Many people are relieved to see 2016 in their rearview mirror and are looking forward to the many possibilities that 2017 has to offer. One of the certainties of the new year is that we will all have to file our state and federal income tax returns by Tuesday, April 18.
The Internal Revenue Service says the tax filing season begins in a few weeks on Jan. 23. That is when taxpayers can begin submitting electronic tax returns — the first of many millions the agency expects to receive throughout the year.
According to Accounting Today, the IRS says it processed just over 150 million returns in 2016. That was the largest number of returns ever. The income tax collected (through Nov. 23) was $1,416,834,888.
The largest group of taxpayers in 2016 was comprised of people with adjusted gross incomes of between $50,000 and $75,000, totaling 19,904,107 returns. The second largest group was made up of taxpayers pulling in $100,000 to $200,000: 18,291,156 returns.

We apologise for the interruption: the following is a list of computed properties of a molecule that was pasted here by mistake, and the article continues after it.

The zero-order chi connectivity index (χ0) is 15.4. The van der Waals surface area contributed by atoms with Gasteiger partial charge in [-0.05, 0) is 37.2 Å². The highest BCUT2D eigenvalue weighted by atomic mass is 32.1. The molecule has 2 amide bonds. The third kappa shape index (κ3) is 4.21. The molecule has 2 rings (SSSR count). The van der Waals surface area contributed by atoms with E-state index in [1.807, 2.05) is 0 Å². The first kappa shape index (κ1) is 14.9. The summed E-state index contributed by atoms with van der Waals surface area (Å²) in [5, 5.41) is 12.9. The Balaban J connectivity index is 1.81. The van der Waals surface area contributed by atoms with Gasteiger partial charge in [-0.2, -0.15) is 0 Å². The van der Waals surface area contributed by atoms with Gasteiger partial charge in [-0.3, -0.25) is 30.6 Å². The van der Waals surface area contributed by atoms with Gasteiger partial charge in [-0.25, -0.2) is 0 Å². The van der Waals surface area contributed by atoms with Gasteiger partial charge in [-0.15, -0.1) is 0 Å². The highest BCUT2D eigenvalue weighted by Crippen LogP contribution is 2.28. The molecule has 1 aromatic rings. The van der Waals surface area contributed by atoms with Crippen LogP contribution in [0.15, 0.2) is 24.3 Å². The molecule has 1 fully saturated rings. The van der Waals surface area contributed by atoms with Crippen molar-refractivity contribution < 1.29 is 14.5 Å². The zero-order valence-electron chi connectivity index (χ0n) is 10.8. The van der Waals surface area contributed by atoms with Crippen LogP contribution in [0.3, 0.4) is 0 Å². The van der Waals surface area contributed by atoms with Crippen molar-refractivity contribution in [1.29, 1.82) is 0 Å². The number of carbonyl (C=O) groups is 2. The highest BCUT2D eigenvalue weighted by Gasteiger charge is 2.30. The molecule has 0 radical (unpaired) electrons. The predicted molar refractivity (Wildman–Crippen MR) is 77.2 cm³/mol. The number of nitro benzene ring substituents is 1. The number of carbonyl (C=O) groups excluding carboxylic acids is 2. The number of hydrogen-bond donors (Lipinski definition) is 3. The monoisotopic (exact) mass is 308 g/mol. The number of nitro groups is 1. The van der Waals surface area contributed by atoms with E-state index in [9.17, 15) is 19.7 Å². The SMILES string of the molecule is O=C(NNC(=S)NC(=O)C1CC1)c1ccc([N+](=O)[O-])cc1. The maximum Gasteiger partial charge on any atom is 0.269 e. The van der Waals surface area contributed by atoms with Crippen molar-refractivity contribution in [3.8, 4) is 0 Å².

Every year, some people will fail to file a federal tax return. For some, the failure to file will be due to turmoil in their lives, while for others it will involve oversight or a desire to put off paying the taxman. Whatever the reason, it is virtually certain that at some point they will hear from the IRS about the owed taxes.
In a few cases, the IRS will file criminal charges against people who have failed to file for a number of years. In most situations, the agency wants to work things out and see a return to compliance.
The experienced tax attorneys at Robert J. Fedor, Esq., L.L.C. can help you contact the IRS, negotiate terms, file returns and more.